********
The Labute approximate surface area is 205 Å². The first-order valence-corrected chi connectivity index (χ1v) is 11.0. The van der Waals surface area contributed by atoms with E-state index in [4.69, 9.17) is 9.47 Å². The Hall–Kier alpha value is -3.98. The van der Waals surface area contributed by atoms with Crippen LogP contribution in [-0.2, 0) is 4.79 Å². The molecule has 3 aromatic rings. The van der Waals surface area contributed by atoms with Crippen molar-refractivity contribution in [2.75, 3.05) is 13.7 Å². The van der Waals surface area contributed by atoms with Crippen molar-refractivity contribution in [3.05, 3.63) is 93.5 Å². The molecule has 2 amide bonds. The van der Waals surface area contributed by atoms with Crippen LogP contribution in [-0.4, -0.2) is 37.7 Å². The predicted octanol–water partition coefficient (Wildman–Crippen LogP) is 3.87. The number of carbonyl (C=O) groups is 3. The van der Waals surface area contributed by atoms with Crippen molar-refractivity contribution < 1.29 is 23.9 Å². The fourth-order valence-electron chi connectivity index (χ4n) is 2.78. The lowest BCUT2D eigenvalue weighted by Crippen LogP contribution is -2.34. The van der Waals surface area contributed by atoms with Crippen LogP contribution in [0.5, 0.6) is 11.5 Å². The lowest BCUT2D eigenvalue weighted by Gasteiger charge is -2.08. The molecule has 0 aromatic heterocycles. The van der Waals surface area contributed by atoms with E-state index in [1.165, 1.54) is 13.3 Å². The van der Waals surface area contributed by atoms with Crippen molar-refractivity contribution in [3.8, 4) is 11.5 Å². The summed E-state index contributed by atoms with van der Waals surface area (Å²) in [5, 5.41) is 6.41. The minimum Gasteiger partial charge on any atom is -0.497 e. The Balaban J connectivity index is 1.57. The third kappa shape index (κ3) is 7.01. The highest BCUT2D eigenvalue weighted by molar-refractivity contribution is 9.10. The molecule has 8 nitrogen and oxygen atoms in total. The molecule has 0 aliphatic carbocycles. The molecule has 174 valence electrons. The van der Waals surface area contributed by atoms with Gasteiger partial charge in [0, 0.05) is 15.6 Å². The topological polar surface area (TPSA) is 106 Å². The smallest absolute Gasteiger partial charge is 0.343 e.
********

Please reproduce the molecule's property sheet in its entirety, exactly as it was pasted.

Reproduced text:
The Labute approximate surface area is 205 Å². The first-order valence-corrected chi connectivity index (χ1v) is 11.0. The van der Waals surface area contributed by atoms with E-state index in [4.69, 9.17) is 9.47 Å². The Hall–Kier alpha value is -3.98. The van der Waals surface area contributed by atoms with Crippen LogP contribution in [-0.2, 0) is 4.79 Å². The molecule has 3 aromatic rings. The van der Waals surface area contributed by atoms with Crippen molar-refractivity contribution in [2.75, 3.05) is 13.7 Å². The van der Waals surface area contributed by atoms with Crippen molar-refractivity contribution in [3.05, 3.63) is 93.5 Å². The molecule has 2 amide bonds. The van der Waals surface area contributed by atoms with Crippen LogP contribution in [-0.4, -0.2) is 37.7 Å². The predicted octanol–water partition coefficient (Wildman–Crippen LogP) is 3.87. The number of carbonyl (C=O) groups is 3. The van der Waals surface area contributed by atoms with Crippen molar-refractivity contribution < 1.29 is 23.9 Å². The fourth-order valence-electron chi connectivity index (χ4n) is 2.78. The lowest BCUT2D eigenvalue weighted by Crippen LogP contribution is -2.34. The van der Waals surface area contributed by atoms with Crippen LogP contribution in [0.5, 0.6) is 11.5 Å². The lowest BCUT2D eigenvalue weighted by Gasteiger charge is -2.08. The molecule has 0 aromatic heterocycles. The van der Waals surface area contributed by atoms with E-state index in [1.165, 1.54) is 13.3 Å². The van der Waals surface area contributed by atoms with Crippen molar-refractivity contribution in [3.8, 4) is 11.5 Å². The summed E-state index contributed by atoms with van der Waals surface area (Å²) in [5, 5.41) is 6.41. The minimum Gasteiger partial charge on any atom is -0.497 e. The Balaban J connectivity index is 1.57. The third kappa shape index (κ3) is 7.01. The highest BCUT2D eigenvalue weighted by molar-refractivity contribution is 9.10. The molecule has 8 nitrogen and oxygen atoms in total. The molecule has 0 aliphatic carbocycles. The molecule has 174 valence electrons. The van der Waals surface area contributed by atoms with Gasteiger partial charge in [0, 0.05) is 15.6 Å². The topological polar surface area (TPSA) is 106 Å². The smallest absolute Gasteiger partial charge is 0.343 e.